BROADWAY ROSE’S DAN MURPHY, FOUNDING GENERAL MANAGER Joseph and the Technicolor Dreamcoat, 1992
While living in Queens, we found work doing summer stock theater, but in different states. The challenge of raising Megan while living hundreds of miles apart made it painfully clear that something had to change. We shared our dilemma with Matthew Ryan—a Tigard native who was also in Dreamcoat with us—and his partner, set and costume designer Joseph Morkys. The four of us decided to start a summer stock theater in Tigard. We got our nonprofit status in 1991 and later secured the Deb Fennell Auditorium as a space. Because we were so familiar with the show, we decided to open Broadway Rose in the summer of 1992 with Joseph and the Amazing Technicolor Dreamcoat. That summer, we produced five shows in eight weeks…plus a children’s show!
We were actors first and artistic entrepreneurs second. I think we were able to happily plod along because we didn’t know any better. Ignorance is bliss. We had a beautiful facility and a creative group of people all heading toward the same goal. I think this first show exceeded our expectations simply because we really didn’t know what to expect; we just proceeded with what felt right and hoped for the best.
Financially, I think we expected that we would be more successful than we were. A $3,000 grant from the Metropolitan Arts Commission (a forerunner of the Regional Arts and Culture Council) helped our fledgling company get off the ground.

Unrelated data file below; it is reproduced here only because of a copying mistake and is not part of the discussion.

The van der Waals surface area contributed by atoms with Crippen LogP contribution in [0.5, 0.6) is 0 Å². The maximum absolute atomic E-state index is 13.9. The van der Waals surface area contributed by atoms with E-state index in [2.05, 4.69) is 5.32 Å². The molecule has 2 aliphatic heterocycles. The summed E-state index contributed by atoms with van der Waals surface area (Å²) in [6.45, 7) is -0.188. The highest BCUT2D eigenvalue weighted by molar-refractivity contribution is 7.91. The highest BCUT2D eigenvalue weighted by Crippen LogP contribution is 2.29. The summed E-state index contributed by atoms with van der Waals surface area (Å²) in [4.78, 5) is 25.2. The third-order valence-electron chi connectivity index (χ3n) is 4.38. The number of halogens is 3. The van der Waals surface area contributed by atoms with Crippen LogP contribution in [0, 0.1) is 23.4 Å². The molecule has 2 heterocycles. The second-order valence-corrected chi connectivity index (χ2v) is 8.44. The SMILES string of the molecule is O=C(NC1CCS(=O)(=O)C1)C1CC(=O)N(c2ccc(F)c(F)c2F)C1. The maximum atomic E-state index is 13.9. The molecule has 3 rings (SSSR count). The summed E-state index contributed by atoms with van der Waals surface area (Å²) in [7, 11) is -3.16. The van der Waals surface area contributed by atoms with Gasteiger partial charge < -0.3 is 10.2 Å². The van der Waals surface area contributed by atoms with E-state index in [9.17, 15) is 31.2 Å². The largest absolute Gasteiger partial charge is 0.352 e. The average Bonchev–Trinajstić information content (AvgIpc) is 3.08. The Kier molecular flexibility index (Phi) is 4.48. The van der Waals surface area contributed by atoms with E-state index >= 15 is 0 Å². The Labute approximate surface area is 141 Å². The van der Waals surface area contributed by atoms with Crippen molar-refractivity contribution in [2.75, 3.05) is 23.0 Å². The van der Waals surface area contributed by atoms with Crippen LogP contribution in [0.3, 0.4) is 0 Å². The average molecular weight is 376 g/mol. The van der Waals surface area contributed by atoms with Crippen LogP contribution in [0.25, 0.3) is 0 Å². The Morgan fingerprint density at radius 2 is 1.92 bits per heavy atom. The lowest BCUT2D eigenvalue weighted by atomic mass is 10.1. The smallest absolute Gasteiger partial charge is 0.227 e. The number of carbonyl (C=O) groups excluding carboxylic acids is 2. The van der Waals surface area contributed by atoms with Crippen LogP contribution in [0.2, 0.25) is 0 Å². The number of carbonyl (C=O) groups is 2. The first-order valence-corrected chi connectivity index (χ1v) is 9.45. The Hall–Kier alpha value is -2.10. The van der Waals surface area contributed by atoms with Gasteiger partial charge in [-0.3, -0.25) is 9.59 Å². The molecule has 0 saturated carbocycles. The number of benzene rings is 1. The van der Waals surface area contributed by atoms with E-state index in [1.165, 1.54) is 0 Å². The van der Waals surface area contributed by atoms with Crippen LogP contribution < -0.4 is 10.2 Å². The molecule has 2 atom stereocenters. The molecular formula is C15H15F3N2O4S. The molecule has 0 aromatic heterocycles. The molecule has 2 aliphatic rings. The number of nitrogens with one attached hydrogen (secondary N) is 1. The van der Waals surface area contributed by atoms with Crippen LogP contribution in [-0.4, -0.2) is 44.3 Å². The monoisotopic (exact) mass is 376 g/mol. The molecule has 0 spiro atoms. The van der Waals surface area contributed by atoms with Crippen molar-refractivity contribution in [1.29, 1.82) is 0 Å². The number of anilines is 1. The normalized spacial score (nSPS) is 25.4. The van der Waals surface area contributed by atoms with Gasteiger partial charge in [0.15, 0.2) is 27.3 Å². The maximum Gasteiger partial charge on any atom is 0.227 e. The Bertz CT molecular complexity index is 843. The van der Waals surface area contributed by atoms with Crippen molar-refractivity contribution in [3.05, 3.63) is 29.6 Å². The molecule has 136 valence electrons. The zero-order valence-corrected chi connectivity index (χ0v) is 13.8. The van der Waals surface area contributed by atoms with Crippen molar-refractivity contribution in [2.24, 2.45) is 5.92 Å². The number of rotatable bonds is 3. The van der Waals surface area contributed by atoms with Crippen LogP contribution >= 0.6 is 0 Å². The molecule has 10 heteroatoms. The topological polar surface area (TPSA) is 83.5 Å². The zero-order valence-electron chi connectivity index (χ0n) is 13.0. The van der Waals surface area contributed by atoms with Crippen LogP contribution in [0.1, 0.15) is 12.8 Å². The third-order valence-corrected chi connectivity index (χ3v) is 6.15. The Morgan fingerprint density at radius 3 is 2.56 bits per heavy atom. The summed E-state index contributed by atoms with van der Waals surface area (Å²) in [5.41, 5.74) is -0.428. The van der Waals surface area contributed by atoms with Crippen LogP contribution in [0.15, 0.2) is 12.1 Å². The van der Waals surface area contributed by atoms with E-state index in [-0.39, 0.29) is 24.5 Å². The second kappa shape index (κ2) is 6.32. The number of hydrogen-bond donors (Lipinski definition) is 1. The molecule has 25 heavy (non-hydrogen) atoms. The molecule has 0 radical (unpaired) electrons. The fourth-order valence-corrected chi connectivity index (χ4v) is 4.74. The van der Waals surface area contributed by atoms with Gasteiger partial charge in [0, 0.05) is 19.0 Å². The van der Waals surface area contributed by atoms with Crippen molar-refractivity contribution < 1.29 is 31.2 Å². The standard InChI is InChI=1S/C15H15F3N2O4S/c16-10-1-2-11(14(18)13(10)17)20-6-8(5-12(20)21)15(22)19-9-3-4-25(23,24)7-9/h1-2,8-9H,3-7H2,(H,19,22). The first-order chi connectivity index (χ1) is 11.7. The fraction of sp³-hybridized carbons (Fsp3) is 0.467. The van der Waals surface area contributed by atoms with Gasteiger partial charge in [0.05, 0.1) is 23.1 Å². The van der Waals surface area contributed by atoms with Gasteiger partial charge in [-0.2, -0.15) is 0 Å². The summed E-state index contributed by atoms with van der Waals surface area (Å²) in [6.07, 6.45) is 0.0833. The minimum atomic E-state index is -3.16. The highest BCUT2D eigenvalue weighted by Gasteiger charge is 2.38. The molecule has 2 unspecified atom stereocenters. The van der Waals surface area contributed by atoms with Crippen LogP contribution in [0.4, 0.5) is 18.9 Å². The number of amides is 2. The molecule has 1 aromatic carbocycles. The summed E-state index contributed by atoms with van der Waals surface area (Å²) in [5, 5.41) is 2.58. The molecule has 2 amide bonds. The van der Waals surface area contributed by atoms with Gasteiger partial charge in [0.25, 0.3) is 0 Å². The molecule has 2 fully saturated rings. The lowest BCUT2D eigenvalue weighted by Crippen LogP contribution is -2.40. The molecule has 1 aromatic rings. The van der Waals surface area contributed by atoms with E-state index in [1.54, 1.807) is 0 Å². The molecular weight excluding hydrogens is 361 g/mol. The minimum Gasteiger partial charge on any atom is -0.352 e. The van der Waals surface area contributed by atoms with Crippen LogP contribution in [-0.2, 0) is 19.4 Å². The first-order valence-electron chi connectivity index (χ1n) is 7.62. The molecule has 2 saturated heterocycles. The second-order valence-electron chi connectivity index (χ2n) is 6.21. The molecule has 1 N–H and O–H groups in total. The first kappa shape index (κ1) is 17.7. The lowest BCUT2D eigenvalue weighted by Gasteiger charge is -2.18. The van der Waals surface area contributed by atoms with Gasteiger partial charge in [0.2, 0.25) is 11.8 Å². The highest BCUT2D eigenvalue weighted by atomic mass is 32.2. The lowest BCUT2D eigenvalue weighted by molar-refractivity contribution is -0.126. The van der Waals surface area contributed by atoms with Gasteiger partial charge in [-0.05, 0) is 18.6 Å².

The biggest thing Sharon and I have probably learned over the years is to give up some control. There were so many years that we did everything ourselves, and we were small enough that we could manage.
Twenty-five seasons later, we’re a much larger company, and we’ve had to learn to let go of things. Even if something isn’t done the way we would have done it, it’s done, and we can move on. The smartest thing we can do is surround ourselves with really talented and passionate people.
The other night, Sharon and I had dinner plans, but we wanted to stop by the theater quickly to say hello to the band who was rehearsing together for the first time. The theater was booming with activity. The band was rehearsing while the set was being painted; people were working in the administrative office, and the sound designer was hanging speakers over the stage. As we pulled out of the parking lot, we realized how far we’ve come, being able to have a date night without feeling guilty. We’re still the same two people who started the company, and Broadway Rose still retains its approachability, enthusiasm, and passion. That has never wavered over all these years.